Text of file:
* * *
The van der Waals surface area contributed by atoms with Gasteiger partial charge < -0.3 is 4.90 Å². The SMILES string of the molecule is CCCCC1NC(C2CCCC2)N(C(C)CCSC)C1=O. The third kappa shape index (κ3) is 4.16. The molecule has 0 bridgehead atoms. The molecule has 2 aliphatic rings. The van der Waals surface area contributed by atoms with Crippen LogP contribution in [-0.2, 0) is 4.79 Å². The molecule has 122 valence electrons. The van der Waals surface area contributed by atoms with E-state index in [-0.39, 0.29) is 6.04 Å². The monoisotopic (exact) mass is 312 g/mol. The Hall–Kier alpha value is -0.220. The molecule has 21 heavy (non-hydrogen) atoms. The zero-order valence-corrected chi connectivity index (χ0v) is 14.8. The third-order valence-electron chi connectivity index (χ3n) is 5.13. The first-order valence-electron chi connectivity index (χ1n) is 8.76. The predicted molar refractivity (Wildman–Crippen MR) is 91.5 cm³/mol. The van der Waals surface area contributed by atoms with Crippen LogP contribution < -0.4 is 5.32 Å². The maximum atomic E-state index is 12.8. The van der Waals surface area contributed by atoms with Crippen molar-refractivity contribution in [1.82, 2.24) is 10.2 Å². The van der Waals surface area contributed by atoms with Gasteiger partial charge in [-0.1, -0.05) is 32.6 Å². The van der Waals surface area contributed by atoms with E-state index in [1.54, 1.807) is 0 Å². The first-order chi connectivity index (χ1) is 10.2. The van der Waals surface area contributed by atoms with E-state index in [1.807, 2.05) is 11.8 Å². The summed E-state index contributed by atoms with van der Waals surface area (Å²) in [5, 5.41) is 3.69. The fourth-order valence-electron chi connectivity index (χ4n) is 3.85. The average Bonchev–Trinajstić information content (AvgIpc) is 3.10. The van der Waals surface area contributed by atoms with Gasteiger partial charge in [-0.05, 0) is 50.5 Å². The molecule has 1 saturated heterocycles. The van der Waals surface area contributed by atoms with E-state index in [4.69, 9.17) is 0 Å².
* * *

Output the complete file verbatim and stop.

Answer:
The van der Waals surface area contributed by atoms with Gasteiger partial charge < -0.3 is 4.90 Å². The SMILES string of the molecule is CCCCC1NC(C2CCCC2)N(C(C)CCSC)C1=O. The third kappa shape index (κ3) is 4.16. The molecule has 0 bridgehead atoms. The molecule has 2 aliphatic rings. The van der Waals surface area contributed by atoms with Crippen LogP contribution in [-0.2, 0) is 4.79 Å². The molecule has 122 valence electrons. The van der Waals surface area contributed by atoms with E-state index in [-0.39, 0.29) is 6.04 Å². The monoisotopic (exact) mass is 312 g/mol. The Hall–Kier alpha value is -0.220. The molecule has 21 heavy (non-hydrogen) atoms. The zero-order valence-corrected chi connectivity index (χ0v) is 14.8. The third-order valence-electron chi connectivity index (χ3n) is 5.13. The first-order valence-electron chi connectivity index (χ1n) is 8.76. The predicted molar refractivity (Wildman–Crippen MR) is 91.5 cm³/mol. The van der Waals surface area contributed by atoms with Crippen LogP contribution < -0.4 is 5.32 Å². The maximum atomic E-state index is 12.8. The van der Waals surface area contributed by atoms with Crippen molar-refractivity contribution in [1.82, 2.24) is 10.2 Å². The van der Waals surface area contributed by atoms with Gasteiger partial charge in [-0.1, -0.05) is 32.6 Å². The van der Waals surface area contributed by atoms with E-state index in [1.54, 1.807) is 0 Å². The first-order chi connectivity index (χ1) is 10.2. The van der Waals surface area contributed by atoms with E-state index in [1.807, 2.05) is 11.8 Å². The summed E-state index contributed by atoms with van der Waals surface area (Å²) in [5, 5.41) is 3.69. The fourth-order valence-electron chi connectivity index (χ4n) is 3.85. The average Bonchev–Trinajstić information content (AvgIpc) is 3.10. The van der Waals surface area contributed by atoms with Gasteiger partial charge in [-0.05, 0) is 50.5 Å². The molecule has 1 saturated heterocycles. The van der Waals surface area contributed by atoms with E-state index in [4.69, 9.17) is 0 Å².